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Protests outside Downing Street, as David Cameron rejects Stephen Fry's call for a ban on Russia hosting the Winter Olympics

QI presenter - likened Putin's anti-gay laws to Nazi discrimination - prostested outside Downing Street

David Cameron has personally rejected Stephen Fry's call for a ban on Russia hosting the Winter Olympics.

The call came after a wave of attacks on young gay men across the country, sparked by Vladimir Putin's homophobic laws.

But the Prime Minister said that while he shares the much-loved broadcaster's "deep concern" about gay rights in the country, he thinks anti-gay prejudice will be better tackled by Team GB attending the event.

Earlier this week Mr Fry wrote to Mr Cameron, the head of International Olympic Committee Jacques Rogge, and Lord Coe asking them to back a ban on the 2014 Winter Games being held in Sochi.

He wrote: “The IOC must take a firm stance on behalf of the shared humanity it is supposed to represent against the barbaric, fascist law that Putin has pushed through.

“An absolute ban on the Russian Winter Olympics of 2014 on Sochi is simply essential. Putin cannot be seen to have the approval of the civilised world.”

Today Mr Cameron tweeted: "I share your deep concern about the abuse of gay people in Russia. However, I believe we can better challenge prejudice as we attend, rather than boycotting the Winter Olympics."

Mr Fry has likened the Sochi Games to those held in Berlin under Nazi Germany, a comparison he repeated in response to Cameron's tweet.

Today he protested on the issue, along with hundreds of others, outside Downing Street. He told reporters: "What they have done is unleashed thugs who have done unspeakable things to teenagers, lured them, beaten them, humiliated them, tortured them. This continues to be the case.

"Lesbians have been raped 'correctively' - as the horrible phrase is. The police are doing nothing about it.

"The fact that the law says it is illegal to discuss homosexuality as a normal practice to anybody under the age of 18 is a preposterous thing."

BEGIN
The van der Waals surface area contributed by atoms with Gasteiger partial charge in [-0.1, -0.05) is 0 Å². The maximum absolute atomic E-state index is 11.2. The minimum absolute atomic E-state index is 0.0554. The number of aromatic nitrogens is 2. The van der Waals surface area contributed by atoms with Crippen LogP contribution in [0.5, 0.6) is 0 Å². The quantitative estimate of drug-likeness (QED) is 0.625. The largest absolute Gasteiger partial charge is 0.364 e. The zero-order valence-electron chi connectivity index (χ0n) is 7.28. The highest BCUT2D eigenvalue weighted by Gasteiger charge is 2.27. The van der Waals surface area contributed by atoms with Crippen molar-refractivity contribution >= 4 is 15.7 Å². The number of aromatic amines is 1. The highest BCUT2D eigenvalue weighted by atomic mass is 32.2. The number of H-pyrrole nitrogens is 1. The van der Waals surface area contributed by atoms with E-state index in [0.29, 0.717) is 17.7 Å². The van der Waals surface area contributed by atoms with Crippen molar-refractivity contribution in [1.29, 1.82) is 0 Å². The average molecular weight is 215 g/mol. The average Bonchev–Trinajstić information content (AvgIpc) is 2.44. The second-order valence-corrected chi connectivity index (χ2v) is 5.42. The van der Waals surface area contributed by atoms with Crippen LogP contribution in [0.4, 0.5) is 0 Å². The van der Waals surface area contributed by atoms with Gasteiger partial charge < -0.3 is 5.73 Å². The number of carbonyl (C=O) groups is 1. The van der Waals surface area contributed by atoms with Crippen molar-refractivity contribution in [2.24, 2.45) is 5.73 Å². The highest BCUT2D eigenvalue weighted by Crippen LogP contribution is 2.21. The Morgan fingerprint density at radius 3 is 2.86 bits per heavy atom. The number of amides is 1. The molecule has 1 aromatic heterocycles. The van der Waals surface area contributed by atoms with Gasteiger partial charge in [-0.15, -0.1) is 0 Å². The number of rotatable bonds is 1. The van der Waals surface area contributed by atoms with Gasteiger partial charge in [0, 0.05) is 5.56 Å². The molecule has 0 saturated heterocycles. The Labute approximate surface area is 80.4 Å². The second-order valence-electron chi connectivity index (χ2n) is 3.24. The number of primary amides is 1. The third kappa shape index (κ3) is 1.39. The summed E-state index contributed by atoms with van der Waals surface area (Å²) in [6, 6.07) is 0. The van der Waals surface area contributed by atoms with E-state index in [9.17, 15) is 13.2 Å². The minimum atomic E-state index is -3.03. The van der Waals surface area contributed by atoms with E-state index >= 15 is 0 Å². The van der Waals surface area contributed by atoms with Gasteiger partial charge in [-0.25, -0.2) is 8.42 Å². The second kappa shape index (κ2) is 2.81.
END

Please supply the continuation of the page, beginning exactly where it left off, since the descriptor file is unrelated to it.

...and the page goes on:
In the orginal letter, he wrote: “I am gay. I am a Jew. My mother lost over a dozen of her family to Hitler's anti-Semitism. I for one, weep at seeing history repeat itself.”

Mr Fry was backed by Labour peer and businessman Lord Alli, who helped mastermind the recent successful gay marriage law in the UK, who said: “I am completely supportive of Stephen's letter."

“The thought that the Olympic spirit should be sullied by the homophobic values of the current Russian leadership should be offensive to all of us.

”I hope this country will take a lead in convincing  President Putin to reject the brutal treatment of gay men and women and treat people equally which should be at the heart of modern Russian culture.“



Russia's sports minister Vitaly Mutk has previously suggested that any athlete who starts to ”propagandise“ on the issue will be ”held accountable“.

Downing Street has claimed Mr Cameron raised the issue directly with President Putin.

”We are working closely with the IOC and the British Olympic Association to ensure that the Games take place in the spirit of the Olympic Charter and are free from discrimination,“ said a spokesman.


The international concern over gay rights in Russia follows the passage of a law imposing heavy fines for anyone providing information about homosexuality to people under 18.

Since then there have been a number of reports of young gay men being lured into meeting strangers and then being attacked or publicly humiliated.

Videos are often circulated of the victims being made to come out as gay, with a view to parents, schools, or friends finding out about their sexuality.

One young man who was pictured on Russian social media being stripped and humiliated by a group of men was allegedly later tortured and died from his injuries.

Gay rights groups claim police have turned a blind eye to the attacks.

Darryl Seibel, a spokesperson for the British Olympic Association said: “We are monitoring the situation closely. Some of the recent comments from officials in Russia have been contradictory, so we are relying upon the IOC to provide us with the factual information we need in our preparation for the Games.  We know this is a priority for the IOC.”